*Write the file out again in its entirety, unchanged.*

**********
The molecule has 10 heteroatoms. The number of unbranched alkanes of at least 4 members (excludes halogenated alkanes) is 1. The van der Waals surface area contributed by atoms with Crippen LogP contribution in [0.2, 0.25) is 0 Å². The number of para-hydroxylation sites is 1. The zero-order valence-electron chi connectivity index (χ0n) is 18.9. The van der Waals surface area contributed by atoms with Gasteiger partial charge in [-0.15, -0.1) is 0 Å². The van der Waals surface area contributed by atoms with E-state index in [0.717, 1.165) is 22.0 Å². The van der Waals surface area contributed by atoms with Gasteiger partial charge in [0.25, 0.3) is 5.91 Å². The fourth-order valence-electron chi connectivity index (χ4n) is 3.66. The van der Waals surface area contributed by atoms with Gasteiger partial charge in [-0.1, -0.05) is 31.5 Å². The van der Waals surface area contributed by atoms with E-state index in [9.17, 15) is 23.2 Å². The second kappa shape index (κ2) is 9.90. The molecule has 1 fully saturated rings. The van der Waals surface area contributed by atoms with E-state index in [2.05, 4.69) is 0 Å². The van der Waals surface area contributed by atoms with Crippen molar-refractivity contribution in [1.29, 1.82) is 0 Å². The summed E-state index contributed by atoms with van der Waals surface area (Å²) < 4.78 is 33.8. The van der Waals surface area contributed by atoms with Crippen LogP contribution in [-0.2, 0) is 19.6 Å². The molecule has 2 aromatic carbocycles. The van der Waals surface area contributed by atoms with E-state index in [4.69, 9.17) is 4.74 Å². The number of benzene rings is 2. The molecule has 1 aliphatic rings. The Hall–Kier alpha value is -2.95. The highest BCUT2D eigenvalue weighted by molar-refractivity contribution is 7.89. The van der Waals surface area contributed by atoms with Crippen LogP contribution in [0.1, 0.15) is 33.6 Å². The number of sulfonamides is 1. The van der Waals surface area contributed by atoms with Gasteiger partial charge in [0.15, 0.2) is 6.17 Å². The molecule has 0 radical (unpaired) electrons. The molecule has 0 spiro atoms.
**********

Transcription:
The molecule has 10 heteroatoms. The number of unbranched alkanes of at least 4 members (excludes halogenated alkanes) is 1. The van der Waals surface area contributed by atoms with Crippen LogP contribution in [0.2, 0.25) is 0 Å². The number of para-hydroxylation sites is 1. The zero-order valence-electron chi connectivity index (χ0n) is 18.9. The van der Waals surface area contributed by atoms with Gasteiger partial charge in [-0.15, -0.1) is 0 Å². The van der Waals surface area contributed by atoms with E-state index in [0.717, 1.165) is 22.0 Å². The van der Waals surface area contributed by atoms with Gasteiger partial charge in [0.25, 0.3) is 5.91 Å². The fourth-order valence-electron chi connectivity index (χ4n) is 3.66. The van der Waals surface area contributed by atoms with Gasteiger partial charge in [-0.1, -0.05) is 31.5 Å². The van der Waals surface area contributed by atoms with E-state index in [9.17, 15) is 23.2 Å². The second kappa shape index (κ2) is 9.90. The molecule has 1 fully saturated rings. The van der Waals surface area contributed by atoms with E-state index in [2.05, 4.69) is 0 Å². The van der Waals surface area contributed by atoms with Crippen molar-refractivity contribution in [1.29, 1.82) is 0 Å². The summed E-state index contributed by atoms with van der Waals surface area (Å²) < 4.78 is 33.8. The van der Waals surface area contributed by atoms with Crippen LogP contribution in [-0.2, 0) is 19.6 Å². The molecule has 2 aromatic carbocycles. The van der Waals surface area contributed by atoms with E-state index in [4.69, 9.17) is 4.74 Å². The number of benzene rings is 2. The molecule has 1 aliphatic rings. The Hall–Kier alpha value is -2.95. The highest BCUT2D eigenvalue weighted by molar-refractivity contribution is 7.89. The van der Waals surface area contributed by atoms with Crippen LogP contribution in [0.1, 0.15) is 33.6 Å². The number of sulfonamides is 1. The van der Waals surface area contributed by atoms with Gasteiger partial charge in [0.15, 0.2) is 6.17 Å². The molecule has 0 radical (unpaired) electrons. The molecule has 0 spiro atoms.